Learn the science behind:
Why Granitas Are Flaky
Granita: you can’t scoop it into a nice ball. And it’s a little watery, slushy even. But, this refreshing, versatile treat is a hot weather mainstay that features prominently in many delicious desserts around the world.
Making light and flaky granita ice is easier when you understand the science behind this frozen dessert. By regularly scraping the mixture as it freezes, you can prevent your granita from forming well-organized ice crystals and achieve that perfect melt-in-your-mouth texture.
Crystallizing water into ice
Key to making just about any frozen dessert is properly managing the process by which you transform your liquid into a frozen solid: ice! Once the cold, frozen treat enters your mouth, it melts—a refreshing sensation. This simple phase transition between liquid and solid lies at the basis of many desserts. And making a flaky granita is all about controlling that phase transition.
Converting water alone into ice doesn’t make for very good ice cream. Ice cubes are useful for cooling a drink, but not very yummy to snack on. You need something else to make good ice cream.
Granita is one of the simplest ice cream styles out there. It melts in your mouth for a very pleasant eating experience because of two principles that you use to control and change the way ice crystallizes:
- By adding sugar, you prevent all water from freezing.
- By stirring the mix regularly, you break up crystals and ensure you get a flaky texture.
So let’s see how and why that works.
Granita is sugar and water
Most granita recipes call for sugar and fruit juice (fruit juice itself is essentially water and sugar). This flavor may come from the fruit juice, an additional ingredient, or a flavored drink such as coffee. Some recipes also call for a type of liquor.
So, in short, we have: water + sugar + flavor + alcohol (ethanol). The flavor is just there for taste, it doesn’t truly impact the texture of the granita. Therefore, it’s all about the sugar, water, and alcohol.
Sugar lowers the freezing point of water
When making ice cream, you’re playing with the concept of freezing point depression. This is when the freezing point of a liquid (water in our case) is lowered due to an ingredient that’s dissolved within that water.
Sugar molecules dissolved in water interfere with the water molecules when they try to form solid ice crystals; this makes it harder for ice crystals to form. As a result, they only start to crystallize into ice at lower temperatures.
By adding sugar, you’re ensuring that not all the water will freeze – instead, while some water molecules will freeze and form ice crystals, others may remain in a liquid state. This ensures that a granita doesn’t turn rock solid immediately.
And alcohol can do the same
If your granita also calls for some sort of liquor, the recipe is taking advantage of alcohol’s properties to lower the freezing point of water. Alcohol, or ethanol to be more specific, is even better than sugar at lowering the freezing point: any amount of alcohol will lower a mixture’s freezing point more than an equal weight of sugar.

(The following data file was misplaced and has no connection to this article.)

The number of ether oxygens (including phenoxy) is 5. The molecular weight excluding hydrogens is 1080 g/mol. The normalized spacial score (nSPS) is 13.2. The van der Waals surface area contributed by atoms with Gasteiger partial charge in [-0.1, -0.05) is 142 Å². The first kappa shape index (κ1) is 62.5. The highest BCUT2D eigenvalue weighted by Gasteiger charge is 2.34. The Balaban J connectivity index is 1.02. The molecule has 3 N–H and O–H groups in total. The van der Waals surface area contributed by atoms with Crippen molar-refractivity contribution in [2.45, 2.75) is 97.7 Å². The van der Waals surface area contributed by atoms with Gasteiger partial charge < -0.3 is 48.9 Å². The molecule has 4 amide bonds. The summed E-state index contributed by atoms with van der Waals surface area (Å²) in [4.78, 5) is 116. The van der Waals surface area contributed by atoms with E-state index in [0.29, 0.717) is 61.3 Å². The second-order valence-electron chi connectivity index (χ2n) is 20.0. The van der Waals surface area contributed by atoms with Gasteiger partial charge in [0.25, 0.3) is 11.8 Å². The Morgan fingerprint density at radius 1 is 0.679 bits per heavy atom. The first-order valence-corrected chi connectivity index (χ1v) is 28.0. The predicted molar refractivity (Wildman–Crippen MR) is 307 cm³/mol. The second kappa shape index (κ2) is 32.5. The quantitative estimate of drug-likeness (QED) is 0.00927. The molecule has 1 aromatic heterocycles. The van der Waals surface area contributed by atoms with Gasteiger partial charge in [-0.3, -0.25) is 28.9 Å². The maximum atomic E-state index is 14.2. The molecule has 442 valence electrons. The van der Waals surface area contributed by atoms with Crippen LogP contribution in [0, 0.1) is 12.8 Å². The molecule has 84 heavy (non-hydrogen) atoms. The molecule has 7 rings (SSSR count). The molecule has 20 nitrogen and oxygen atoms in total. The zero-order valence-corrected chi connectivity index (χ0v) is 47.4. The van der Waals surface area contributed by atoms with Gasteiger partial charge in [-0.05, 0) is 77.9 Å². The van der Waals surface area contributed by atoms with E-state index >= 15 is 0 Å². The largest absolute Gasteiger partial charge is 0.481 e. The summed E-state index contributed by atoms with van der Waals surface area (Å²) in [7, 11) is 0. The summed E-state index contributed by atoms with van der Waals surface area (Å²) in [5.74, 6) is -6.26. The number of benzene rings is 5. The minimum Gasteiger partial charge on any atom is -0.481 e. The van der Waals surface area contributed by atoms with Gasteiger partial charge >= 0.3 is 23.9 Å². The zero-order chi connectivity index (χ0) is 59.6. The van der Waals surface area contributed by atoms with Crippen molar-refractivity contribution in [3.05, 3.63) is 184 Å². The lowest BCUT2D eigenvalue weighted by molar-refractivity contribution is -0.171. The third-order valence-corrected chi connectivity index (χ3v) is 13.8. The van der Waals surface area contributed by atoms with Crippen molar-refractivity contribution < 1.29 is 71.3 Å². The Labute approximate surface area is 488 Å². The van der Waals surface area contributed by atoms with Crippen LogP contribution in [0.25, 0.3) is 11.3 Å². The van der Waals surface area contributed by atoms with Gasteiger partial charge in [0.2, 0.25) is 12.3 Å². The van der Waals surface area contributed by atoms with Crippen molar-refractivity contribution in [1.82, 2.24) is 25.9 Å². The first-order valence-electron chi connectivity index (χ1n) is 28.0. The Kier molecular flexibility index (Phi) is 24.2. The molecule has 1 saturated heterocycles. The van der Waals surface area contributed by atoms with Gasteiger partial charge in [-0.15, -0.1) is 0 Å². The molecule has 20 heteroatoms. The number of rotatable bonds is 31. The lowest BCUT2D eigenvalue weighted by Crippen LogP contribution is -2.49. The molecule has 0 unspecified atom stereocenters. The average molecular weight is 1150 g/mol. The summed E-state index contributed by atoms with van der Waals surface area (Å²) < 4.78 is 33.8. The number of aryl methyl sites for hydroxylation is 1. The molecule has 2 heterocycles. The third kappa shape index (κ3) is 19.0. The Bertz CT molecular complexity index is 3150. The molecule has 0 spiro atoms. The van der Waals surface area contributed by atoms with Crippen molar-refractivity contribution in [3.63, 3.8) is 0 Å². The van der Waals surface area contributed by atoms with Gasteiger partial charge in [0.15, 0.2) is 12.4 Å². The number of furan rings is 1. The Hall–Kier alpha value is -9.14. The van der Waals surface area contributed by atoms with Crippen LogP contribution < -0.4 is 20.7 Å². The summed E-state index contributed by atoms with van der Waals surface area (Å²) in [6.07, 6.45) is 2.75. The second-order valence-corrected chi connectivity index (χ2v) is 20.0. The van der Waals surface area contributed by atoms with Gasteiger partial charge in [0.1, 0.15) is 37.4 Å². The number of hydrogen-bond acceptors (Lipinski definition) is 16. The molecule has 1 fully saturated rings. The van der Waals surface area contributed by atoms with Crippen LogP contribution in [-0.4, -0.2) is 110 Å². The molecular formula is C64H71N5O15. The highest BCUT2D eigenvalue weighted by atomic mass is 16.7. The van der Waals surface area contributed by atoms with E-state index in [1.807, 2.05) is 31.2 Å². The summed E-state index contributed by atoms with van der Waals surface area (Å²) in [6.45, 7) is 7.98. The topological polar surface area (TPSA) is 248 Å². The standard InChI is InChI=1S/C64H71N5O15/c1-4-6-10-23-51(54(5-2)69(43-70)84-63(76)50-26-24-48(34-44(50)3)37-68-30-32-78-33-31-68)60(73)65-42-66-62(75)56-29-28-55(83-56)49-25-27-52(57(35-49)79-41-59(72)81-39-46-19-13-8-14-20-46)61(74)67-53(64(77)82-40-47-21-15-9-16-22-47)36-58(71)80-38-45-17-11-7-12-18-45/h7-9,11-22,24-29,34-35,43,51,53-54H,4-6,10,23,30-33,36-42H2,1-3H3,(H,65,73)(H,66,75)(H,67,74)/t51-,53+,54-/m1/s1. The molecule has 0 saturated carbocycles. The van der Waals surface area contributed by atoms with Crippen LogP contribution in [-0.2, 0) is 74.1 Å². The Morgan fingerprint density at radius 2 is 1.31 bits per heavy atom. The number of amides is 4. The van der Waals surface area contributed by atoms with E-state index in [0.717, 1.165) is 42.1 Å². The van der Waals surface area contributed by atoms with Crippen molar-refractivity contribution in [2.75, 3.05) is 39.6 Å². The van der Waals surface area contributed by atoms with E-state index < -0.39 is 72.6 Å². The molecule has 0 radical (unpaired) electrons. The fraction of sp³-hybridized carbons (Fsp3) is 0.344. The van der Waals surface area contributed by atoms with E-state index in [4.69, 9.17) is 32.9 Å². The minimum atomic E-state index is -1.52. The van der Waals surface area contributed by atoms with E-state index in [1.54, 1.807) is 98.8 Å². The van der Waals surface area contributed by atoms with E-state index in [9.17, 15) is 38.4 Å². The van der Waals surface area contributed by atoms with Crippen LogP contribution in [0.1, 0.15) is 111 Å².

As such, if your granita recipe calls for liquor, and you don’t want to use it, be sure to correct for it by adding extra sugar. That way, the sugar can compensate for the missing power of the alcohol.
Scraping granita breaks crystals
A good granita contains lots of large, visible ice crystals. This is quite different from many other ice creams where you actually do not want to see any ice crystals. A perfect granita is characterized by slightly chunky crystals, instead.
To get these flaky crystals, it is crucial that you stir and scrape the granita regularly while it is freezing. As your granita freezes, liquid water starts to transition to solid ice crystals. Not all crystals form simultaneously—this takes time (and elbow grease)!
It takes energy for an ice crystal to form, but it takes less energy for it to grow. If you left your granita undisturbed, it would only form a few very large crystals. But, by scraping the granita regularly, you’re helping to make sure these crystals break down, remaining small, soft, and delicious!
Scraping a granita is, in a way, very similar to churning ice cream. When you’re churning, you’re breaking down crystals all the time; however, in an ice cream machine, you can keep those crystals a lot smaller in size than you could by manually scraping the ice cream. For a semifreddo, we don’t scrape, nor churn, but we use eggs and fat to create a nice texture.
Lack of fat keeps it slushy
A granita is very simple and only uses a few ingredients. Adding other common ice cream ingredients like cream or other fats would change your granita quite a bit. Most fats turn solid well above the freezing point of water, a process which will severely impact the texture of your granita. These fats will interfere with the crystal forming process, and as a result, you might not be able to get those large flaky crystals!
Granita is a great way to see these scientific concepts in action. Try changing the amounts of sugar and/or alcohol in your recipe to better understand how these ingredients impact a granita’s texture. And enjoy experimenting with different flavors—since granitas don’t contain any fats, their flavor tends to be very bright and vibrant. Granita is a great first step into the ice cream making arena—go forth and conquer!
Whitney Filloon, Shave Ice, Explained, May 24-2018, link